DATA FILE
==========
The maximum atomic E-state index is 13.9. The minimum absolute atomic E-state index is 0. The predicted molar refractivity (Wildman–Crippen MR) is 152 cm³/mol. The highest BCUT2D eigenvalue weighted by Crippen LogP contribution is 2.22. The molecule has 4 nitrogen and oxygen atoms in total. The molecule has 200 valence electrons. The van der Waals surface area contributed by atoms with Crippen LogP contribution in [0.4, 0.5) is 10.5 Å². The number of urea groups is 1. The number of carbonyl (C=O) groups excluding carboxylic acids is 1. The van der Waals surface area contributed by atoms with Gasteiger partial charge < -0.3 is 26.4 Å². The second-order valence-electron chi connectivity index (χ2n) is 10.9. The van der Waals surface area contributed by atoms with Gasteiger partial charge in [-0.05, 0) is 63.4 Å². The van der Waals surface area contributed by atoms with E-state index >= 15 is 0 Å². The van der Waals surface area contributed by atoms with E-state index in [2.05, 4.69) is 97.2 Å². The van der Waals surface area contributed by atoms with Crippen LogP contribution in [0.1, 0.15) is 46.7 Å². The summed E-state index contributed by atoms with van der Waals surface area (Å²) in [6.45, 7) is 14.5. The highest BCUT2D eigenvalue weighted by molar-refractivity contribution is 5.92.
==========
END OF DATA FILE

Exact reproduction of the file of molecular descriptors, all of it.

The maximum atomic E-state index is 13.9. The minimum absolute atomic E-state index is 0. The predicted molar refractivity (Wildman–Crippen MR) is 152 cm³/mol. The highest BCUT2D eigenvalue weighted by Crippen LogP contribution is 2.22. The molecule has 4 nitrogen and oxygen atoms in total. The molecule has 200 valence electrons. The van der Waals surface area contributed by atoms with Crippen LogP contribution in [0.4, 0.5) is 10.5 Å². The number of urea groups is 1. The number of carbonyl (C=O) groups excluding carboxylic acids is 1. The van der Waals surface area contributed by atoms with Gasteiger partial charge < -0.3 is 26.4 Å². The second-order valence-electron chi connectivity index (χ2n) is 10.9. The van der Waals surface area contributed by atoms with Gasteiger partial charge in [-0.05, 0) is 63.4 Å². The van der Waals surface area contributed by atoms with E-state index >= 15 is 0 Å². The van der Waals surface area contributed by atoms with E-state index in [2.05, 4.69) is 97.2 Å². The van der Waals surface area contributed by atoms with Crippen LogP contribution in [0.1, 0.15) is 46.7 Å². The summed E-state index contributed by atoms with van der Waals surface area (Å²) in [6.45, 7) is 14.5. The highest BCUT2D eigenvalue weighted by molar-refractivity contribution is 5.92.